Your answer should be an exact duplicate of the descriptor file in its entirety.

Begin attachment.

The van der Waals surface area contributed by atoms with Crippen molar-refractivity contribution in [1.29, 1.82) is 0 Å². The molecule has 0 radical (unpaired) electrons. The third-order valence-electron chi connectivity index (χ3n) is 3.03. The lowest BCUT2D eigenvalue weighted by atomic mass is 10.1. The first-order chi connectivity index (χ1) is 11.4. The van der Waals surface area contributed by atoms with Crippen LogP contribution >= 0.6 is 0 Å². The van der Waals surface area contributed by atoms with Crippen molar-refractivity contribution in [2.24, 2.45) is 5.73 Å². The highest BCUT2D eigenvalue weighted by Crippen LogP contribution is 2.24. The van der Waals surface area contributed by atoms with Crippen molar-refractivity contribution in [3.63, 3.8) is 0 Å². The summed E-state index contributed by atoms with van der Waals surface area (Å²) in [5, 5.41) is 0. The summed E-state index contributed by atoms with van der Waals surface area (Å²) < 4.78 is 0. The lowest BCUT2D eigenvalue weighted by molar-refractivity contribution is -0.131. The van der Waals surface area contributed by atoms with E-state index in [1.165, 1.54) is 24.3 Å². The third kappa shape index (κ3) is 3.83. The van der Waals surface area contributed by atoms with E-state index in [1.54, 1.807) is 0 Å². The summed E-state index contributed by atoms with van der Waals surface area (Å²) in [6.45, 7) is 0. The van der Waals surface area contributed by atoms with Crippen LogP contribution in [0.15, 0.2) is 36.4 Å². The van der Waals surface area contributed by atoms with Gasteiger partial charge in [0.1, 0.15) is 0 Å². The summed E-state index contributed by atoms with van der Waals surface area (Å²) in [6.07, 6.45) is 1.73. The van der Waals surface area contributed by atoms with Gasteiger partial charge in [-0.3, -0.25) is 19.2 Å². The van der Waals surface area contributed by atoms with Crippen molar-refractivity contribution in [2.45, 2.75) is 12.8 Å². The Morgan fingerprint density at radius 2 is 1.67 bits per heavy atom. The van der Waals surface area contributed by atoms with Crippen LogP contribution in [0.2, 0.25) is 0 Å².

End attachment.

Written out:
The van der Waals surface area contributed by atoms with Crippen molar-refractivity contribution in [1.29, 1.82) is 0 Å². The molecule has 0 radical (unpaired) electrons. The third-order valence-electron chi connectivity index (χ3n) is 3.03. The lowest BCUT2D eigenvalue weighted by atomic mass is 10.1. The first-order chi connectivity index (χ1) is 11.4. The van der Waals surface area contributed by atoms with Crippen LogP contribution >= 0.6 is 0 Å². The van der Waals surface area contributed by atoms with Crippen molar-refractivity contribution in [2.24, 2.45) is 5.73 Å². The highest BCUT2D eigenvalue weighted by Crippen LogP contribution is 2.24. The van der Waals surface area contributed by atoms with Crippen molar-refractivity contribution in [3.63, 3.8) is 0 Å². The summed E-state index contributed by atoms with van der Waals surface area (Å²) in [5, 5.41) is 0. The summed E-state index contributed by atoms with van der Waals surface area (Å²) < 4.78 is 0. The lowest BCUT2D eigenvalue weighted by molar-refractivity contribution is -0.131. The van der Waals surface area contributed by atoms with E-state index in [1.165, 1.54) is 24.3 Å². The third kappa shape index (κ3) is 3.83. The van der Waals surface area contributed by atoms with E-state index in [1.54, 1.807) is 0 Å². The summed E-state index contributed by atoms with van der Waals surface area (Å²) in [6.45, 7) is 0. The van der Waals surface area contributed by atoms with Crippen LogP contribution in [0.15, 0.2) is 36.4 Å². The van der Waals surface area contributed by atoms with Gasteiger partial charge in [0.1, 0.15) is 0 Å². The summed E-state index contributed by atoms with van der Waals surface area (Å²) in [6.07, 6.45) is 1.73. The van der Waals surface area contributed by atoms with Gasteiger partial charge in [-0.3, -0.25) is 19.2 Å². The van der Waals surface area contributed by atoms with Crippen molar-refractivity contribution in [2.45, 2.75) is 12.8 Å². The Morgan fingerprint density at radius 2 is 1.67 bits per heavy atom. The van der Waals surface area contributed by atoms with Crippen LogP contribution in [0.2, 0.25) is 0 Å².